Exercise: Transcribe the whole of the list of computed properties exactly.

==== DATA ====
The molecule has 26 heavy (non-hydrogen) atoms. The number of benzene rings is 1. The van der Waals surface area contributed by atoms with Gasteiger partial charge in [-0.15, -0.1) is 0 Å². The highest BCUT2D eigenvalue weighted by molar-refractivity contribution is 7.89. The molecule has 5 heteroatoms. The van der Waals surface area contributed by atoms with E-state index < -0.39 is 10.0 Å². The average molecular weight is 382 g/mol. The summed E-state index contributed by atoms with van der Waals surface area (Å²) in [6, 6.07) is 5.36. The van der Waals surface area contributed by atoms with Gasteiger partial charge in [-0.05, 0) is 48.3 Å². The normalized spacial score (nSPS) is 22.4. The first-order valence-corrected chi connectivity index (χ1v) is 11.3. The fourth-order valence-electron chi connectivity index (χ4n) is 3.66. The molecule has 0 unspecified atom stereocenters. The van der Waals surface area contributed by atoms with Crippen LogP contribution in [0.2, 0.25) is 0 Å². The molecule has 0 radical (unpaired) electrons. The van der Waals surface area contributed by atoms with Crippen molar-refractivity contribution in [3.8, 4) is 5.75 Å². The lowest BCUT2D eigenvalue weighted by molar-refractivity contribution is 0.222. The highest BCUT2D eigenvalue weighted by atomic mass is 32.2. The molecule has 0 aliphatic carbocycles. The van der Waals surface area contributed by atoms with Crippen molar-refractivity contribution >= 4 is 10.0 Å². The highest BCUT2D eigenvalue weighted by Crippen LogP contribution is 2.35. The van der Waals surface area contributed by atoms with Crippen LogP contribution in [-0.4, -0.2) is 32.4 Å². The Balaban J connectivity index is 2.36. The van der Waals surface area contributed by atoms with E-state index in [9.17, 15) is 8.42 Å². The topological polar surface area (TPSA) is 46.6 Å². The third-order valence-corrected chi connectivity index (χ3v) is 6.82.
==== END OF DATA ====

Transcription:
The molecule has 26 heavy (non-hydrogen) atoms. The number of benzene rings is 1. The van der Waals surface area contributed by atoms with Gasteiger partial charge in [-0.15, -0.1) is 0 Å². The highest BCUT2D eigenvalue weighted by molar-refractivity contribution is 7.89. The molecule has 5 heteroatoms. The van der Waals surface area contributed by atoms with E-state index < -0.39 is 10.0 Å². The average molecular weight is 382 g/mol. The summed E-state index contributed by atoms with van der Waals surface area (Å²) in [6, 6.07) is 5.36. The van der Waals surface area contributed by atoms with Gasteiger partial charge in [-0.05, 0) is 48.3 Å². The normalized spacial score (nSPS) is 22.4. The first-order valence-corrected chi connectivity index (χ1v) is 11.3. The fourth-order valence-electron chi connectivity index (χ4n) is 3.66. The molecule has 0 unspecified atom stereocenters. The van der Waals surface area contributed by atoms with Crippen LogP contribution in [0.2, 0.25) is 0 Å². The molecule has 0 radical (unpaired) electrons. The van der Waals surface area contributed by atoms with Crippen molar-refractivity contribution in [3.8, 4) is 5.75 Å². The lowest BCUT2D eigenvalue weighted by molar-refractivity contribution is 0.222. The highest BCUT2D eigenvalue weighted by atomic mass is 32.2. The molecule has 0 aliphatic carbocycles. The van der Waals surface area contributed by atoms with Crippen molar-refractivity contribution >= 4 is 10.0 Å². The highest BCUT2D eigenvalue weighted by Crippen LogP contribution is 2.35. The van der Waals surface area contributed by atoms with Crippen LogP contribution in [-0.4, -0.2) is 32.4 Å². The Balaban J connectivity index is 2.36. The van der Waals surface area contributed by atoms with E-state index in [9.17, 15) is 8.42 Å². The topological polar surface area (TPSA) is 46.6 Å². The third-order valence-corrected chi connectivity index (χ3v) is 6.82.